Someone encountering the Internet for the first time might be forgiven for assuming it was created specifically for teenagers. Indeed, the Internet could reasonably be said to have been aging backwards since its birth – the domain first of scientists and the military, then of university students in the 1990s and now children and teenagers.
One of the great achievements of the Internet has been to put all kinds of information at the fingertips of millions of people. From online encyclopaedias to search engines, some of the most successful online services have been ways of providing answers to people’s questions. It’s not surprising, then, that more and more young people are relying on the Internet to answer their questions about that most uncomfortable of topics: sex. Some people, in fact, have even suggested that the Internet makes those awkward, politically troublesome sex ed. classes irrelevant. In the age of Google, is sex ed. necessary?
Today is Safer Internet Day, an annual international event sponsored by Insafe to promote a safer Internet for children. Recent research on Internet life has shown that the greatest threat to kids online comes from kids themselves, both in the form of risky behaviour and online harassment, or cyber bullying. Cyber bullying can take forms such as harassing e-mails or text messages, social exclusion and spreading private photos and videos, among others, and presents a particular challenge for parents and teachers because it often happens outside the home or classroom. Because the Internet has become an essential part of kids’ social lives, cyber bullying can also have more devastating effects as youth feel they have no escape.
One of the biggest changes in our understanding of bullying has been an increased awareness of the important role witnesses play in any bullying situation. This has been partially because of cyberbullying, which makes it possible for witnesses to be invisible, to join in anonymously, to revictimize a target by forwarding bullying material – or to intervene, to offer support to the target and to bear witness to what they have seen. Just as we’re coming to realize how important witnesses to bullying are, though, we need to be careful to recognize how complex their role is.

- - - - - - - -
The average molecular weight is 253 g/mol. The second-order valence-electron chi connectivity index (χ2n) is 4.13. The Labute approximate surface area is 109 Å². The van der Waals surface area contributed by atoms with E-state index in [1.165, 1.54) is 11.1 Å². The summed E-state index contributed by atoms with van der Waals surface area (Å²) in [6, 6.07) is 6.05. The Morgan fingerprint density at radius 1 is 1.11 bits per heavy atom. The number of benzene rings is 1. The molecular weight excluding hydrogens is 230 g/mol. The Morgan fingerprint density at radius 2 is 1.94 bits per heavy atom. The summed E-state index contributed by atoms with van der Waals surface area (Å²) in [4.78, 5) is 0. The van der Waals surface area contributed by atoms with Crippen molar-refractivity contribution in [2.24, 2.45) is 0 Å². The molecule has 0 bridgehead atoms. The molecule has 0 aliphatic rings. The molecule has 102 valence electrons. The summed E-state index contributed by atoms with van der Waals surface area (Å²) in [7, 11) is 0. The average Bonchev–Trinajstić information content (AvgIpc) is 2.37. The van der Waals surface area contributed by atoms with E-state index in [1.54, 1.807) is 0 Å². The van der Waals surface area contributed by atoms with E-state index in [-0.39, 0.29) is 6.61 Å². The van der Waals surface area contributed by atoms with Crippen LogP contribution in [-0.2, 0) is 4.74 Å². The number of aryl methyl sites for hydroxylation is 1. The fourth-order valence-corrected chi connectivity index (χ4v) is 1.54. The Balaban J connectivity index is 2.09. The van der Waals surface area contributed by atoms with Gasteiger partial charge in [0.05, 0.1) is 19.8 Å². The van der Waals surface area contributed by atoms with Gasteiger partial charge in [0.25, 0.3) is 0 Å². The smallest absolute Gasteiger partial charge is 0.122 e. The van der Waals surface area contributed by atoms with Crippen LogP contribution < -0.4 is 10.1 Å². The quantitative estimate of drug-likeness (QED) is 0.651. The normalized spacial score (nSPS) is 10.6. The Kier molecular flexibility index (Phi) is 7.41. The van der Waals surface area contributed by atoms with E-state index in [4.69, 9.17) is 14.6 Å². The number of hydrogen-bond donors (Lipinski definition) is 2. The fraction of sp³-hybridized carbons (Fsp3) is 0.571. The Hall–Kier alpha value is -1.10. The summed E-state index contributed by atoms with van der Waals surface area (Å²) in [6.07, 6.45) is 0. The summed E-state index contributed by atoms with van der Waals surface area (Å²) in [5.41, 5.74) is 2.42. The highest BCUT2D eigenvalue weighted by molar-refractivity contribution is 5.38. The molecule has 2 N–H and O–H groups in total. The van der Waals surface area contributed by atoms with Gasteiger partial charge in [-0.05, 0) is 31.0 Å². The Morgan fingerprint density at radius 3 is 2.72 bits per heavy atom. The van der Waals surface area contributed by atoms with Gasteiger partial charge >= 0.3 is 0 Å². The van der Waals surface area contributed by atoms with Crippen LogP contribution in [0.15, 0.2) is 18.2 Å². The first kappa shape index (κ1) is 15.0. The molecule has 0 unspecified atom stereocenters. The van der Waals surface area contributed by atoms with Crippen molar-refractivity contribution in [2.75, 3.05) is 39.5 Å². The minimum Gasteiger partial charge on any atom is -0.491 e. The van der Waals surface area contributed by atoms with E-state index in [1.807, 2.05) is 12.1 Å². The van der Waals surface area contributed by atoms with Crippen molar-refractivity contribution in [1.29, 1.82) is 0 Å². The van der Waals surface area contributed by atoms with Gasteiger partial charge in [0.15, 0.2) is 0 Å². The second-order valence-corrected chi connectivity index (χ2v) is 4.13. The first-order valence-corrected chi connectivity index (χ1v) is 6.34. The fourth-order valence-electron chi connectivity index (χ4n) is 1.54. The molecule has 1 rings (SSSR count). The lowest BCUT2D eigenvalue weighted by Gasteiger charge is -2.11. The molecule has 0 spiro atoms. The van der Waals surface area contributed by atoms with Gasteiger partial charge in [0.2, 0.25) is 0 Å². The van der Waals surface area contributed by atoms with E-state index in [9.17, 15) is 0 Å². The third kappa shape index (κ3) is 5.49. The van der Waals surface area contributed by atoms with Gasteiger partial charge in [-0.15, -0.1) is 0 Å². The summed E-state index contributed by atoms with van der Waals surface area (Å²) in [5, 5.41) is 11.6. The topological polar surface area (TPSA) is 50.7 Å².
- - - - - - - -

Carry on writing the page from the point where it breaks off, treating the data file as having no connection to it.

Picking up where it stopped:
How big a problem is cyberbullying? To judge by media coverage, which frequently focuses on the most sensational and extreme cases, it’s an epidemic, and schools and legislators have often responded with heavy-handed measures. Students, on the other hand, are more likely to say that cyberbullying is less of an issue than adults perceive it to be – though even they, in many cases, overestimate how common it actually is. MediaSmarts’ report Cyberbullying: Dealing with Online Meanness, Cruelty and Threats, the third in a series of reports based on data from our Young Canadians in a Wired World survey, suggests that so far as Canadian youth are concerned the answer is somewhere in between, presenting a portrait of online conflict that demands more nuanced, contextualized and evidence-based responses.